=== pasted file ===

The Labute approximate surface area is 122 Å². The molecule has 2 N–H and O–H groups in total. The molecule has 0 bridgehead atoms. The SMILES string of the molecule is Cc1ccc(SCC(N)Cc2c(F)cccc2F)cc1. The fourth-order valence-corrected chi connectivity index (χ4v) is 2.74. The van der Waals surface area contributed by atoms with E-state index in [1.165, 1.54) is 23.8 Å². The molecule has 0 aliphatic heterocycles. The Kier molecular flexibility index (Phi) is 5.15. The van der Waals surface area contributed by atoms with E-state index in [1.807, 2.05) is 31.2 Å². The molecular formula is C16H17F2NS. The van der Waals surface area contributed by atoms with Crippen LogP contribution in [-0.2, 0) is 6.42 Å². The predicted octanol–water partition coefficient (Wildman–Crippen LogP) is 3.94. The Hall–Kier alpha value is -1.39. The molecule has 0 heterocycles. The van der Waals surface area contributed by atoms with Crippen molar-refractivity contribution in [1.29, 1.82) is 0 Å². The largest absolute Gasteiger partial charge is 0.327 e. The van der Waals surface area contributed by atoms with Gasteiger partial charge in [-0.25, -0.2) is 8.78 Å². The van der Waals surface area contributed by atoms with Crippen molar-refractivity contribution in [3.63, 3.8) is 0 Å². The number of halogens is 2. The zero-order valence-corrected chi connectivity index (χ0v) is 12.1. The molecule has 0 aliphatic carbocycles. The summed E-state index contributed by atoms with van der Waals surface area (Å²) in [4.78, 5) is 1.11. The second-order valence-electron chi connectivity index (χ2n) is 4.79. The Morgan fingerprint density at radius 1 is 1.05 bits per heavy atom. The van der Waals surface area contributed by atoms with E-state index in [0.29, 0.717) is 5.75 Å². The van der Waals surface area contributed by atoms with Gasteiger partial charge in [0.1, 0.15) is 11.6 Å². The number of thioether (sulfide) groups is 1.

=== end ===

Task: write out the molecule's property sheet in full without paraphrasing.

The Labute approximate surface area is 122 Å². The molecule has 2 N–H and O–H groups in total. The molecule has 0 bridgehead atoms. The SMILES string of the molecule is Cc1ccc(SCC(N)Cc2c(F)cccc2F)cc1. The fourth-order valence-corrected chi connectivity index (χ4v) is 2.74. The van der Waals surface area contributed by atoms with E-state index in [1.165, 1.54) is 23.8 Å². The molecule has 0 aliphatic heterocycles. The Kier molecular flexibility index (Phi) is 5.15. The van der Waals surface area contributed by atoms with E-state index in [1.807, 2.05) is 31.2 Å². The molecular formula is C16H17F2NS. The van der Waals surface area contributed by atoms with Crippen LogP contribution in [-0.2, 0) is 6.42 Å². The predicted octanol–water partition coefficient (Wildman–Crippen LogP) is 3.94. The Hall–Kier alpha value is -1.39. The molecule has 0 heterocycles. The van der Waals surface area contributed by atoms with Crippen molar-refractivity contribution in [1.29, 1.82) is 0 Å². The largest absolute Gasteiger partial charge is 0.327 e. The van der Waals surface area contributed by atoms with Gasteiger partial charge in [-0.25, -0.2) is 8.78 Å². The van der Waals surface area contributed by atoms with Crippen molar-refractivity contribution in [3.63, 3.8) is 0 Å². The number of halogens is 2. The zero-order valence-corrected chi connectivity index (χ0v) is 12.1. The molecule has 0 aliphatic carbocycles. The summed E-state index contributed by atoms with van der Waals surface area (Å²) in [4.78, 5) is 1.11. The second-order valence-electron chi connectivity index (χ2n) is 4.79. The Morgan fingerprint density at radius 1 is 1.05 bits per heavy atom. The van der Waals surface area contributed by atoms with E-state index in [0.29, 0.717) is 5.75 Å². The van der Waals surface area contributed by atoms with Gasteiger partial charge in [0.1, 0.15) is 11.6 Å². The number of thioether (sulfide) groups is 1.